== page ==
Rugby takes effort on and off the fiel

Its motto, "None of us are as smart as all of us," says a lot about the rugby team.

This rugged sport has been around our school for nearly 10 years and is far different than any of our other organized athletics.

"If we want something more," rugby coach Gary Brown said, "we pretty much need to go out and earn it." Speaking of both working hard on the field and financially, the team needs to provide everything they need to play.

The team is 3-3 so far this season and is proud to be playing host for the Division II Pacific Coast playoffs April 4-5. They beat Idaho State for the division championship, and it was an important win for a team on a tight budget.

"It was really important for us to win that game," Brown said,

"Typically in the past we have had to travel . . . so now we can save the money and have fan support. It’s going to be a nice change from last year."

Rugby is different on a variety of levels. Like other clubs at the school there isn’t a try-out, so anyone interested can go and play if they want. Of course, after realizing how physically demanding the sport is, some back down.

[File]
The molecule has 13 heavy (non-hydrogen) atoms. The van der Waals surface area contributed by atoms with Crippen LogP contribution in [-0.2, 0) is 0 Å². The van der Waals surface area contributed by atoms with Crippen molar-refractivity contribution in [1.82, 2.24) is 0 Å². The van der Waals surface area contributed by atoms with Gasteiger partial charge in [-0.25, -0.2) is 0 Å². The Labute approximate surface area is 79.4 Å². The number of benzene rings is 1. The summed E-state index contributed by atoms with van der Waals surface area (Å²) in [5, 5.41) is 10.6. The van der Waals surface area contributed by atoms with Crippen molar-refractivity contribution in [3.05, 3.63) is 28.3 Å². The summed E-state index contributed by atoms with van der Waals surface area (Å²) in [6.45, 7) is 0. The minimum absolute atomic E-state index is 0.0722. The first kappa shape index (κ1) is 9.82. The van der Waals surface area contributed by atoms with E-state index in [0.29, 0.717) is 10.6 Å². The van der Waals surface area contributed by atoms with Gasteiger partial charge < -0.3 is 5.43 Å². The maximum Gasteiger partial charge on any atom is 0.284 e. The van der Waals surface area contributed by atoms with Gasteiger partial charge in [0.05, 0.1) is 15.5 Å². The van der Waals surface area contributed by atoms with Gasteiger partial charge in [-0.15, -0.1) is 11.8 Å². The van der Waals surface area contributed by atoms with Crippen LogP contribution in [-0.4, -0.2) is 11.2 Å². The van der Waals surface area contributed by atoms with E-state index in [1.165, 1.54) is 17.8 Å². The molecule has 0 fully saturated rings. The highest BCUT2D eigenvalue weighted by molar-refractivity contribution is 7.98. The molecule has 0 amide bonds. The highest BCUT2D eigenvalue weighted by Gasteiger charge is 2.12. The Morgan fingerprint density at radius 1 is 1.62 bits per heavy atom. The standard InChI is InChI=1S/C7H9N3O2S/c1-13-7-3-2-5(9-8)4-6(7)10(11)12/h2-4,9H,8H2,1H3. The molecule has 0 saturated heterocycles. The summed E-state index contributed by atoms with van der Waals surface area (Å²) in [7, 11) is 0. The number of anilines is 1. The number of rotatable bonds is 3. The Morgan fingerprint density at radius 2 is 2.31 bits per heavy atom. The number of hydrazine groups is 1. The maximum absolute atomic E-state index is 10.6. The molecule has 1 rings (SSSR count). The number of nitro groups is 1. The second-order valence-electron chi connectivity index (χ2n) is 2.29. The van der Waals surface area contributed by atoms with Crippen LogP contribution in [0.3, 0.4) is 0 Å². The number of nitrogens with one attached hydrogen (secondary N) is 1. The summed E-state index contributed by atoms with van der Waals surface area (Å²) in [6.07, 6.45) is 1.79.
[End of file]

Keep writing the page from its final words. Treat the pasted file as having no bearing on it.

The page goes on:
As for actual game time, that can be unique compared to what you may see at a basketball or football game.

"You’re not calling plays and doing an X and O battle with the other coach," Brown said. The advantage of it being a club is that most know, because of the distinctiveness of rugby, how to play the game, making it much easier come game time.

"You have to do your work in practice, and the guys have been really eager . . . They work really hard," Brown said.

There are a few veteran players for the club who set the standards and provide leadership for the team, an attitude they expect out of each other. Tyson Green, a third-year player, is the flanker, jumper, plays lock position, and is the team’s captain.

"We have some guys here who have really set the tone for the team," Brown said.

For now, their next goal is winning the tournament. If the team wins, they move on to play in New Mexico, and from there, to the championship game at Stanford.

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